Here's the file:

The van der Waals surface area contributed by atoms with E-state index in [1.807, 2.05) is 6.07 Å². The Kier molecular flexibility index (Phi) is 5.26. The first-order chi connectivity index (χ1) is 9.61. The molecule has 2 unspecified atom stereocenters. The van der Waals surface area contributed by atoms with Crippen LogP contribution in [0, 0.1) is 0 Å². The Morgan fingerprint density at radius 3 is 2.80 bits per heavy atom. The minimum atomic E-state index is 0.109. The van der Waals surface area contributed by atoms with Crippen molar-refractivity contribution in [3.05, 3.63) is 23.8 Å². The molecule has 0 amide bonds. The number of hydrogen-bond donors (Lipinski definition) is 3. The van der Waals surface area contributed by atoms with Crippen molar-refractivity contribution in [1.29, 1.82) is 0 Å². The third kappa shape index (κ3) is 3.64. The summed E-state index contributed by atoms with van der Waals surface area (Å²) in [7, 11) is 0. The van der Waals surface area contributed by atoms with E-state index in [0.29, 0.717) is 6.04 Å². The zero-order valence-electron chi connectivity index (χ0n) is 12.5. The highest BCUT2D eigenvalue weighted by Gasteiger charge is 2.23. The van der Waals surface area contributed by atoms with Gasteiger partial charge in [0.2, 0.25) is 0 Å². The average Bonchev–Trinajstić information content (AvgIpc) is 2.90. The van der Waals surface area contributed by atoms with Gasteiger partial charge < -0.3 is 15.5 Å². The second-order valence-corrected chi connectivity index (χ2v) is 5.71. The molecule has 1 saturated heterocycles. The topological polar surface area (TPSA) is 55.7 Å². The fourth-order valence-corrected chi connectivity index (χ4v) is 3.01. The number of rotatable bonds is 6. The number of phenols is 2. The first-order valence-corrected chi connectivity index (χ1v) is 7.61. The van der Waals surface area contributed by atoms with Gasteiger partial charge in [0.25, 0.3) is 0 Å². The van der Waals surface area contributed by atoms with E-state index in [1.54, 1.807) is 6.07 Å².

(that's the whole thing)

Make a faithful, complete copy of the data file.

The van der Waals surface area contributed by atoms with E-state index in [1.807, 2.05) is 6.07 Å². The Kier molecular flexibility index (Phi) is 5.26. The first-order chi connectivity index (χ1) is 9.61. The molecule has 2 unspecified atom stereocenters. The van der Waals surface area contributed by atoms with Crippen LogP contribution in [0, 0.1) is 0 Å². The Morgan fingerprint density at radius 3 is 2.80 bits per heavy atom. The minimum atomic E-state index is 0.109. The van der Waals surface area contributed by atoms with Crippen molar-refractivity contribution in [3.05, 3.63) is 23.8 Å². The molecule has 0 amide bonds. The number of hydrogen-bond donors (Lipinski definition) is 3. The van der Waals surface area contributed by atoms with Crippen molar-refractivity contribution in [1.29, 1.82) is 0 Å². The third kappa shape index (κ3) is 3.64. The summed E-state index contributed by atoms with van der Waals surface area (Å²) in [7, 11) is 0. The van der Waals surface area contributed by atoms with E-state index in [0.29, 0.717) is 6.04 Å². The zero-order valence-electron chi connectivity index (χ0n) is 12.5. The highest BCUT2D eigenvalue weighted by Gasteiger charge is 2.23. The van der Waals surface area contributed by atoms with Gasteiger partial charge in [0.2, 0.25) is 0 Å². The average Bonchev–Trinajstić information content (AvgIpc) is 2.90. The van der Waals surface area contributed by atoms with Gasteiger partial charge < -0.3 is 15.5 Å². The second-order valence-corrected chi connectivity index (χ2v) is 5.71. The molecule has 1 saturated heterocycles. The topological polar surface area (TPSA) is 55.7 Å². The fourth-order valence-corrected chi connectivity index (χ4v) is 3.01. The number of rotatable bonds is 6. The number of phenols is 2. The first-order valence-corrected chi connectivity index (χ1v) is 7.61. The van der Waals surface area contributed by atoms with Gasteiger partial charge in [0.25, 0.3) is 0 Å². The van der Waals surface area contributed by atoms with E-state index in [1.54, 1.807) is 6.07 Å².